David Bourget (Western Ontario)
David Chalmers (ANU, NYU)
Rafael De Clercq
Jack Alan Reynolds
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In John Greco & David Henderson (eds.), Epistemic Evaluation: Point and Purpose in Epistemology. Oxford University Press (Forthcoming)
Defenders of pragmatic encroachment in epistemology (or what I call practicalism) need to address two main problems. First, the view seems to imply, absurdly, that knowledge can come and go quite easily—in particular, that it might come and go along with our variable practical interests. We can call this the stability problem. Second, there seems to be no fully satisfying way of explaining whose practical interests matter. We can call this the “whose stakes?” problem. I argue that both problems can be addressed in roughly the same terms. More exactly, I argue that by first clarifying the whose stakes? problem an answer to the stability problem naturally falls out.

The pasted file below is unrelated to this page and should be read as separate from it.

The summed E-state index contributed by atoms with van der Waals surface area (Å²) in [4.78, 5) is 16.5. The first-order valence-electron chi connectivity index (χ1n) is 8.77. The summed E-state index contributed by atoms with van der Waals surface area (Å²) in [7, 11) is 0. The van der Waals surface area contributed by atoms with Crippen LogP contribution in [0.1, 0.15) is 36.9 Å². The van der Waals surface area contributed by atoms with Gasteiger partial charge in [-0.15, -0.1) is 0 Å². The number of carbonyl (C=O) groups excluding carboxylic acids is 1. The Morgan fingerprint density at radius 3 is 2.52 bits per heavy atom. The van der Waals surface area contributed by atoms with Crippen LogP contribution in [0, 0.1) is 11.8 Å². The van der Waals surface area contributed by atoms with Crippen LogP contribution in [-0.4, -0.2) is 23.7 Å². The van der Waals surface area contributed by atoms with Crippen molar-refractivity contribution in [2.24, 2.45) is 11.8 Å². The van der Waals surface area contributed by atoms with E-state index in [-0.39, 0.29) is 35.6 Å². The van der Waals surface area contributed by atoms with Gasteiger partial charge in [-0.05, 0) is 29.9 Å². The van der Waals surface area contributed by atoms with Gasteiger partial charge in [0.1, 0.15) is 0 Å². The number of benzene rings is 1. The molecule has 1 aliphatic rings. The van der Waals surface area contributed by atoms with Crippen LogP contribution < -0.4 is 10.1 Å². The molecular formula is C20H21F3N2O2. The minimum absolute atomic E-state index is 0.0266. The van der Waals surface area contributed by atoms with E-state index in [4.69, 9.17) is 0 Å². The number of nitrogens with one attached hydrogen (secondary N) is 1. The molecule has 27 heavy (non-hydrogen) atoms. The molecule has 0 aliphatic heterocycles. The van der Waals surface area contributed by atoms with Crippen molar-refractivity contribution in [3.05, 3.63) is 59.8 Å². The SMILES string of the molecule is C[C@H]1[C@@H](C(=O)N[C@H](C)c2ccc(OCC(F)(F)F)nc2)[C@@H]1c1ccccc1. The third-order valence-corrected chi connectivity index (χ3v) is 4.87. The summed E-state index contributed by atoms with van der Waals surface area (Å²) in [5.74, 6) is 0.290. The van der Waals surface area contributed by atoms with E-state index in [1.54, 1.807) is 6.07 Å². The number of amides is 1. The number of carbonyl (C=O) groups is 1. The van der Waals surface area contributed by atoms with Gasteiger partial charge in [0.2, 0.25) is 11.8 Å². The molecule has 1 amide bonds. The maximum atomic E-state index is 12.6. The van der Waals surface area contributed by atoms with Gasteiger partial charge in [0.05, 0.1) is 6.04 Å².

|Keywords||pragmatic encroachment epistemic normativity|
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